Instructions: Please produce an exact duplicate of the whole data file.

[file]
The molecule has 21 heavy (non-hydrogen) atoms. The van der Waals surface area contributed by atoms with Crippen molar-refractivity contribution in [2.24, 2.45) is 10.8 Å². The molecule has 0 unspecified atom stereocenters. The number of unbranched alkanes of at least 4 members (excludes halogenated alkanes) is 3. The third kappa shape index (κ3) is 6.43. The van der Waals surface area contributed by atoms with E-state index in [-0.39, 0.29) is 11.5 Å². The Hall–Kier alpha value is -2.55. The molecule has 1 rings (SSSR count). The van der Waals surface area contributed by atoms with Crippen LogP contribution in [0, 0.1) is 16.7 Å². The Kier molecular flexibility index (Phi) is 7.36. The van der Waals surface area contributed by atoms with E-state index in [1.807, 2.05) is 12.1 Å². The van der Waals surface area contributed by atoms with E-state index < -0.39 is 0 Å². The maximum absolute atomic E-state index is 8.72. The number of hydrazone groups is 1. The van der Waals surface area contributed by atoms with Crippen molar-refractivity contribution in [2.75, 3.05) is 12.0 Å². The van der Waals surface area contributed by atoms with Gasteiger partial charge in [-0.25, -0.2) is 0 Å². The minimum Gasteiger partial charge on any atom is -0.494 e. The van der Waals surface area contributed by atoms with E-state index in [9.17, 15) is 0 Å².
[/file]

The molecule has 21 heavy (non-hydrogen) atoms. The van der Waals surface area contributed by atoms with Crippen molar-refractivity contribution in [2.24, 2.45) is 10.8 Å². The molecule has 0 unspecified atom stereocenters. The number of unbranched alkanes of at least 4 members (excludes halogenated alkanes) is 3. The third kappa shape index (κ3) is 6.43. The van der Waals surface area contributed by atoms with E-state index in [-0.39, 0.29) is 11.5 Å². The Hall–Kier alpha value is -2.55. The molecule has 1 rings (SSSR count). The van der Waals surface area contributed by atoms with Crippen LogP contribution in [0, 0.1) is 16.7 Å². The Kier molecular flexibility index (Phi) is 7.36. The van der Waals surface area contributed by atoms with E-state index in [1.807, 2.05) is 12.1 Å². The van der Waals surface area contributed by atoms with E-state index < -0.39 is 0 Å². The maximum absolute atomic E-state index is 8.72. The number of hydrazone groups is 1. The van der Waals surface area contributed by atoms with Crippen molar-refractivity contribution in [2.75, 3.05) is 12.0 Å². The van der Waals surface area contributed by atoms with Gasteiger partial charge in [-0.25, -0.2) is 0 Å². The minimum Gasteiger partial charge on any atom is -0.494 e. The van der Waals surface area contributed by atoms with E-state index in [9.17, 15) is 0 Å².